Past rapid warming levels in the Arctic associated with widespread climate changes
Using Greenland ice cores, new research is the first to confirm the longstanding assumption that climate changes between the tropics and the Arctic were synchronised during the last glacial period. (2020-08-20)

Snowshoe hare carcasses feed more then the usual suspects, study shows
What do lynx, flying squirrels, ravens, and wolverines have in common? They will all scavenge from snowshoe hare carcasses under the right conditions, according to a new study by University of Alberta ecologists. And they're not alone. In fact, researchers documented 24 different species feeding from snowshoe hare carcasses in Canada's northern boreal forest. (2020-08-13)

Japanese biologists discover new species of sea worm in the southern ocean
A Japanese research team observed a new species of polychaetes amid the seafloor materials collected near the South Orkney Islands, a remote region of the Southern Ocean about 400 miles northeast of the tip of the Antarctic Peninsula. They named it 'Flabelligena Gillet', 2001. (2020-08-12)

Past evidence supports complete loss of Arctic sea-ice by 2035
A new study, published this week in the journal Nature Climate Change, supports predictions that the Arctic could be free of sea ice by 2035. (2020-08-10)

Early Mars was covered in ice sheets, not flowing rivers
A large number of the valley networks scarring Mars's surface were carved by water melting beneath glacial ice, not by free-flowing rivers as previously thought, according to new UBC research published today in Nature Geoscience. The findings effectively throw cold water on the dominant 'warm and wet ancient Mars' hypothesis, which postulates that rivers, rainfall and oceans once existed on the red planet. (2020-08-03)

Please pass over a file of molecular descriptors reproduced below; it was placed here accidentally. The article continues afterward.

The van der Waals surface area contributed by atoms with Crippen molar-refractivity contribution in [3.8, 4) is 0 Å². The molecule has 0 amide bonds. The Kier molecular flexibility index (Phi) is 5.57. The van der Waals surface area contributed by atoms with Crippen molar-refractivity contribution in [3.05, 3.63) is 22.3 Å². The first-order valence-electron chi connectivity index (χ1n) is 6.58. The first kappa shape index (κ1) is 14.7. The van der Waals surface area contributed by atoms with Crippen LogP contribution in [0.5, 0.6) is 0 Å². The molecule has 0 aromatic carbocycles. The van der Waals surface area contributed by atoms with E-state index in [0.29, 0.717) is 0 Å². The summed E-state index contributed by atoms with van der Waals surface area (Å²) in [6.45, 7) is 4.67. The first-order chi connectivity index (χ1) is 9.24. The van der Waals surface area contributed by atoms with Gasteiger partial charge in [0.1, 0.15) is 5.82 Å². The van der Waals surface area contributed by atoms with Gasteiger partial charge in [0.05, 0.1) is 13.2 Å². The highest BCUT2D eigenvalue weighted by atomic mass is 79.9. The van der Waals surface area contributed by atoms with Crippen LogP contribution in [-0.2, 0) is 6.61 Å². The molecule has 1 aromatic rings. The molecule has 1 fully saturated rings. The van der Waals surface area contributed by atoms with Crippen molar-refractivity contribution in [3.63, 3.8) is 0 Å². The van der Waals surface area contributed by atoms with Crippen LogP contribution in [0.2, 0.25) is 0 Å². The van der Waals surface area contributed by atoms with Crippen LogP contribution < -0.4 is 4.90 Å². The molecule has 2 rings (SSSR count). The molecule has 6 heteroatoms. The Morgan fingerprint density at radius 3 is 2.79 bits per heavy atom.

Increasing Arctic freshwater is driven by climate change
New, first-of-its-kind research from the University of Colorado Boulder shows that climate change is driving increasing amounts of freshwater in the Arctic Ocean. Within the next few decades, this will lead to increased freshwater moving into the North Atlantic Ocean, which could disrupt ocean currents and affect temperatures in northern Europe. (2020-07-30)

Newer PFAS compound detected for first time in Arctic seawater
Per- and polyfluoroalkyl substances (PFAS), found in many household products and food packages, have raised concerns because of their persistence and possible toxicity to people and wildlife. Because the compounds don't break down naturally, they have become environmental contaminants. Now, researchers reporting in ACS' Environmental Science & Technology have studied the transport of 29 PFAS into and out of the Arctic Ocean, detecting a newer compound for the first time in Arctic seawater. (2020-07-29)